Leicester has maintained its position as a top-performing UK city for the third year running, remaining as the tenth highest performing city this year, in PwC’s Good Growth for Cities 2019 index.
Published today (12 November 2019), the annual Good Growth for Cities 2019 sets out to show there’s more to economic well-being than just measuring GDP. The index measures the performance of 42 of the UK’s largest cities, England’s Local Enterprise Partnerships (LEPs) and ten Combined Authorities, against a basket of 10 factors which the public think are most important when it comes to economic well being. These include jobs, health, income and skills, as well as work-life balance, house-affordability, travel-to-work times, income equality, environment and business start-ups.
When measured against the priorities chosen by the public, four out of eight cities in the Midlands achieve scores above the UK average, with Leicester and Milton Keynes being the two cities in the top 10 of this year’s index.
Leicester scores well for its unemployment rate, new businesses per head, skills and income distribution, but below average on variables such as work-life balance and environment. The city saw the biggest increase in score since 2015-17 in the work-life balance measure, and the largest decrease in score over the same period was in house price to earnings.
However, Leicester was one of 11 cities to see a decline in their overall scores relative to the previous index, driven partially by the improvement, especially for top performers like Leicester, hitting a relative ceiling.
Elsewhere in the region, Derby scored well for jobs but below average on health, work-life balance and environment. Derby saw the biggest increase in its score for jobs since the 2015-17 index, and the biggest decrease in its health score.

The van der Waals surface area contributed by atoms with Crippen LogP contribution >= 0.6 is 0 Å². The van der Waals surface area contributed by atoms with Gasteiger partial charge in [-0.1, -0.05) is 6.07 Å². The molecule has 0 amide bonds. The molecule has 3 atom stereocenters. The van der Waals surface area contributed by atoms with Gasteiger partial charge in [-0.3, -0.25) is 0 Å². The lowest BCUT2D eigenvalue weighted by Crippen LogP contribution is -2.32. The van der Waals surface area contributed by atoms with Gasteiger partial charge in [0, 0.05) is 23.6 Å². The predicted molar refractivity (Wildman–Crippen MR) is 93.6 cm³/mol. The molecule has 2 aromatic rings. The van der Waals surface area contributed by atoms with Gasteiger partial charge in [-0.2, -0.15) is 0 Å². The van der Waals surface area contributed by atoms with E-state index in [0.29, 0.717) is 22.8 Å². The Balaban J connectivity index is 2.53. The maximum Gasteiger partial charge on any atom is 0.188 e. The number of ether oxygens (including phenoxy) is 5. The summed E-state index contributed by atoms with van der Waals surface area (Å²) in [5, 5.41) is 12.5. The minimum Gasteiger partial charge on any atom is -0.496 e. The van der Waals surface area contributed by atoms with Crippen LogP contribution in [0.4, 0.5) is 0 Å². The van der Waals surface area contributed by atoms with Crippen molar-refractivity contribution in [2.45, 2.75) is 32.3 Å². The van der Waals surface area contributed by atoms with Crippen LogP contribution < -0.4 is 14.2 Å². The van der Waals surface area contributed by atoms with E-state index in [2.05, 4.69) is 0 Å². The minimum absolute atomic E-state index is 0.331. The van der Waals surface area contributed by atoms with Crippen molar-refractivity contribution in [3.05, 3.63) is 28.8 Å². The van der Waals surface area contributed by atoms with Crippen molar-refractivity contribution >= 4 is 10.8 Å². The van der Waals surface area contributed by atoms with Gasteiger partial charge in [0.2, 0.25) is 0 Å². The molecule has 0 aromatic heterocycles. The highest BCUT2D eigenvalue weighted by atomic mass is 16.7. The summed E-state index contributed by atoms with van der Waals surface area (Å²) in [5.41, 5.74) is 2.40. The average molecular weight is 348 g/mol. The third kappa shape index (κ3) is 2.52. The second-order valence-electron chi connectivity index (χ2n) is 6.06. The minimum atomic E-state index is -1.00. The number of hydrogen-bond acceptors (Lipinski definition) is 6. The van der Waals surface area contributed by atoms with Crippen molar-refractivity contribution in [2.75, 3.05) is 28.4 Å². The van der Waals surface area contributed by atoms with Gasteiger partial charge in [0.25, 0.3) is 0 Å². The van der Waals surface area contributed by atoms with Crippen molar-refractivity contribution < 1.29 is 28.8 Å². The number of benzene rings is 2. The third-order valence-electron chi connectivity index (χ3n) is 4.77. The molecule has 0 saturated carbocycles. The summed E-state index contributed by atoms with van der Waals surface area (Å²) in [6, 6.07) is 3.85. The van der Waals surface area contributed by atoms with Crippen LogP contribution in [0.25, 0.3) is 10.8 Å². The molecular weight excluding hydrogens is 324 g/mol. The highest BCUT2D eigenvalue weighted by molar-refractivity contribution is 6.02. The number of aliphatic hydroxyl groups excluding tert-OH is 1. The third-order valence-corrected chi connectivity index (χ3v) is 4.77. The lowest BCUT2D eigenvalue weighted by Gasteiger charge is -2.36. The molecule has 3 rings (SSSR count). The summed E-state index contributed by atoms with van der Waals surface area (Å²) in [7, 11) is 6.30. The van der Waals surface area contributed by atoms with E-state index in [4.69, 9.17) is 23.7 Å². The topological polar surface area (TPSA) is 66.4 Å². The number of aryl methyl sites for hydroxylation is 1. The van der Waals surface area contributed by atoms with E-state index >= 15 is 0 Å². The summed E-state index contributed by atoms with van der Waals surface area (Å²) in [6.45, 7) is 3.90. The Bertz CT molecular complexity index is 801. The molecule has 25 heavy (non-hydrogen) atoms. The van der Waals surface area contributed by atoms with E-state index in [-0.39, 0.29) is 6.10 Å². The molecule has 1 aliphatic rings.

Nottingham performed well in work-life balance and skills, but performed below average in areas such as new businesses per head and income distribution. The city saw its biggest increase since the 2015-17 index in its skills score, and the biggest decrease was in transport.
This year’s index sees nine in ten cities in 2016-2018 having scores higher than the average for all cities in the index’s base year of 2011-2013, highlighting the rate of recovery since the financial crisis. There is strong employment growth, which reflects the continued decline in unemployment, as well as improvements in work-life balance, perhaps as a result of more flexible working patterns becoming more acceptable.
The long term data suggests that performance over time on the index is not driven by a city’s starting position, but rather by a combination of local and national improvements in the economy and wellbeing factors. The figure below shows the change in average good growth index scores by variable across all cities since 2005-07 and 2016 – 18. Skills amongst the population of 16-64 year olds, alongside the number of new businesses created have seen the largest improvements in average scores over the period, however housing affordability and owner occupation have deteriorated over the period, alongside rising average commuting times.
The short term data tells a different story, as 11 cities in the index have witnessed a decline in their score relative to the 2018 index – this is partly driven by the fact that improvement (especially for top performers) has hit a relative ceiling. However, the price of success has become increasingly evident, with declines in transport and housing highlighting the ongoing infrastructure challenges faced by UK cities. There has also been a decline in skills among young people (16-24) and a decline in overall health.